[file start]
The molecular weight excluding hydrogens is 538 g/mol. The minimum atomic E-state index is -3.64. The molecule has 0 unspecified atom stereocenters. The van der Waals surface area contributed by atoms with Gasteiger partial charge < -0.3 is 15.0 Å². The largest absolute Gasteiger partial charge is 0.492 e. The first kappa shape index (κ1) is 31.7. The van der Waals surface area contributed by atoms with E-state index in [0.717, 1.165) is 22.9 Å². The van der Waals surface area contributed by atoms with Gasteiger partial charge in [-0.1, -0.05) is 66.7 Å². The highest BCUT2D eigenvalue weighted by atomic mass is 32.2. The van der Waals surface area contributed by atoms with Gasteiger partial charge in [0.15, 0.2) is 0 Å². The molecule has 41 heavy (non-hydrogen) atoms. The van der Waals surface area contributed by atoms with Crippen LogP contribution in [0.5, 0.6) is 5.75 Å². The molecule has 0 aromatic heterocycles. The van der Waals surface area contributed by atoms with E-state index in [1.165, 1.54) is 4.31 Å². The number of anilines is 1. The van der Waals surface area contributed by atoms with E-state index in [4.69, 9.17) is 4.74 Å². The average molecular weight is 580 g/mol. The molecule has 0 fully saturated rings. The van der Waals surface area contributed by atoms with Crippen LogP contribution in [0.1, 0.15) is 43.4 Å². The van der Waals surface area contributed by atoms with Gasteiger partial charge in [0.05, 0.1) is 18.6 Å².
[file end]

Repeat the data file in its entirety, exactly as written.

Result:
The molecular weight excluding hydrogens is 538 g/mol. The minimum atomic E-state index is -3.64. The molecule has 0 unspecified atom stereocenters. The van der Waals surface area contributed by atoms with Gasteiger partial charge < -0.3 is 15.0 Å². The largest absolute Gasteiger partial charge is 0.492 e. The first kappa shape index (κ1) is 31.7. The van der Waals surface area contributed by atoms with E-state index in [0.717, 1.165) is 22.9 Å². The van der Waals surface area contributed by atoms with Gasteiger partial charge in [-0.1, -0.05) is 66.7 Å². The highest BCUT2D eigenvalue weighted by atomic mass is 32.2. The van der Waals surface area contributed by atoms with Gasteiger partial charge in [0.15, 0.2) is 0 Å². The molecule has 41 heavy (non-hydrogen) atoms. The van der Waals surface area contributed by atoms with Crippen LogP contribution in [0.5, 0.6) is 5.75 Å². The molecule has 0 aromatic heterocycles. The van der Waals surface area contributed by atoms with E-state index in [1.165, 1.54) is 4.31 Å². The number of anilines is 1. The van der Waals surface area contributed by atoms with E-state index in [4.69, 9.17) is 4.74 Å². The average molecular weight is 580 g/mol. The molecule has 0 fully saturated rings. The van der Waals surface area contributed by atoms with Crippen LogP contribution in [0.1, 0.15) is 43.4 Å². The van der Waals surface area contributed by atoms with Gasteiger partial charge in [0.05, 0.1) is 18.6 Å².